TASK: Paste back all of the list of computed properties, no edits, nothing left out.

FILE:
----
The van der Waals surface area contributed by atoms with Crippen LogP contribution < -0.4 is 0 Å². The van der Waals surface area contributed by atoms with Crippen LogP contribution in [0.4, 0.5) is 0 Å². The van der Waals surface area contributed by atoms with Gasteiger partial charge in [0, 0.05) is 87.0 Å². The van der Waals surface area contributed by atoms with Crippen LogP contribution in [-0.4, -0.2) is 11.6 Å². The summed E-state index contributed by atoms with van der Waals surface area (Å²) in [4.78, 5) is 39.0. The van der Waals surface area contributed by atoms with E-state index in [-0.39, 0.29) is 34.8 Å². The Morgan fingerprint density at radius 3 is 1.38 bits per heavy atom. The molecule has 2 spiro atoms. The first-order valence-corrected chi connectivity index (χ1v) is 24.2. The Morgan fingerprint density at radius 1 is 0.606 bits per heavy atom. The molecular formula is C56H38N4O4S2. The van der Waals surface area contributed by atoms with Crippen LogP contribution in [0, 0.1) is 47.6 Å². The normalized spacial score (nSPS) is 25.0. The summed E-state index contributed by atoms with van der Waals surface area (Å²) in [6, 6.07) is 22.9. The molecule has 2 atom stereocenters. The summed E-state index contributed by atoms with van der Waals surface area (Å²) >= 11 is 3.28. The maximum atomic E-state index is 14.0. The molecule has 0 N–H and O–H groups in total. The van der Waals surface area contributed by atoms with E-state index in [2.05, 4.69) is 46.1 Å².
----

The van der Waals surface area contributed by atoms with Crippen LogP contribution < -0.4 is 0 Å². The van der Waals surface area contributed by atoms with Crippen LogP contribution in [0.4, 0.5) is 0 Å². The van der Waals surface area contributed by atoms with Gasteiger partial charge in [0, 0.05) is 87.0 Å². The van der Waals surface area contributed by atoms with Crippen LogP contribution in [-0.4, -0.2) is 11.6 Å². The summed E-state index contributed by atoms with van der Waals surface area (Å²) in [4.78, 5) is 39.0. The van der Waals surface area contributed by atoms with E-state index in [-0.39, 0.29) is 34.8 Å². The Morgan fingerprint density at radius 3 is 1.38 bits per heavy atom. The molecule has 2 spiro atoms. The first-order valence-corrected chi connectivity index (χ1v) is 24.2. The Morgan fingerprint density at radius 1 is 0.606 bits per heavy atom. The molecular formula is C56H38N4O4S2. The van der Waals surface area contributed by atoms with Crippen LogP contribution in [0, 0.1) is 47.6 Å². The normalized spacial score (nSPS) is 25.0. The summed E-state index contributed by atoms with van der Waals surface area (Å²) in [6, 6.07) is 22.9. The molecule has 2 atom stereocenters. The summed E-state index contributed by atoms with van der Waals surface area (Å²) >= 11 is 3.28. The maximum atomic E-state index is 14.0. The molecule has 0 N–H and O–H groups in total. The van der Waals surface area contributed by atoms with E-state index in [2.05, 4.69) is 46.1 Å².